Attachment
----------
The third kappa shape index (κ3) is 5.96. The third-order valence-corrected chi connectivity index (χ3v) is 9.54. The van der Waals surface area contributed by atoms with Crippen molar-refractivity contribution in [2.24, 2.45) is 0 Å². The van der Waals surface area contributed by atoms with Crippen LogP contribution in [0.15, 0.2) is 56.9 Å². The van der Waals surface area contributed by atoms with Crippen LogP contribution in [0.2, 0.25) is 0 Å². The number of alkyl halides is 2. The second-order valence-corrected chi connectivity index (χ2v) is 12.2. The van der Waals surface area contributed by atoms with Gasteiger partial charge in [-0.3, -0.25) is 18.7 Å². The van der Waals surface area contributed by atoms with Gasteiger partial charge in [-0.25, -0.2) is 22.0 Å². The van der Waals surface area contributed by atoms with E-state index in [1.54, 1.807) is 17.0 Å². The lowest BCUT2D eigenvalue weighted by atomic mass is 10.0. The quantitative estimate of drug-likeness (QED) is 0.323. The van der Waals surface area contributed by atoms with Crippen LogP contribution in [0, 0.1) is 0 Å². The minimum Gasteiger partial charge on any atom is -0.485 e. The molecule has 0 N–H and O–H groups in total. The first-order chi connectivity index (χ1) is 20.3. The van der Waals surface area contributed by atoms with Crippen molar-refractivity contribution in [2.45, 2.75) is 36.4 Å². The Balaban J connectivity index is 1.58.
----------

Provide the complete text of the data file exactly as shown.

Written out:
The third kappa shape index (κ3) is 5.96. The third-order valence-corrected chi connectivity index (χ3v) is 9.54. The van der Waals surface area contributed by atoms with Crippen molar-refractivity contribution in [2.24, 2.45) is 0 Å². The van der Waals surface area contributed by atoms with Crippen LogP contribution in [0.15, 0.2) is 56.9 Å². The van der Waals surface area contributed by atoms with Crippen LogP contribution in [0.2, 0.25) is 0 Å². The number of alkyl halides is 2. The second-order valence-corrected chi connectivity index (χ2v) is 12.2. The van der Waals surface area contributed by atoms with Gasteiger partial charge in [-0.3, -0.25) is 18.7 Å². The van der Waals surface area contributed by atoms with Gasteiger partial charge in [-0.25, -0.2) is 22.0 Å². The van der Waals surface area contributed by atoms with E-state index in [1.54, 1.807) is 17.0 Å². The lowest BCUT2D eigenvalue weighted by atomic mass is 10.0. The quantitative estimate of drug-likeness (QED) is 0.323. The van der Waals surface area contributed by atoms with Crippen LogP contribution in [0, 0.1) is 0 Å². The minimum Gasteiger partial charge on any atom is -0.485 e. The molecule has 0 N–H and O–H groups in total. The first-order chi connectivity index (χ1) is 20.3. The van der Waals surface area contributed by atoms with Crippen molar-refractivity contribution in [2.45, 2.75) is 36.4 Å². The Balaban J connectivity index is 1.58.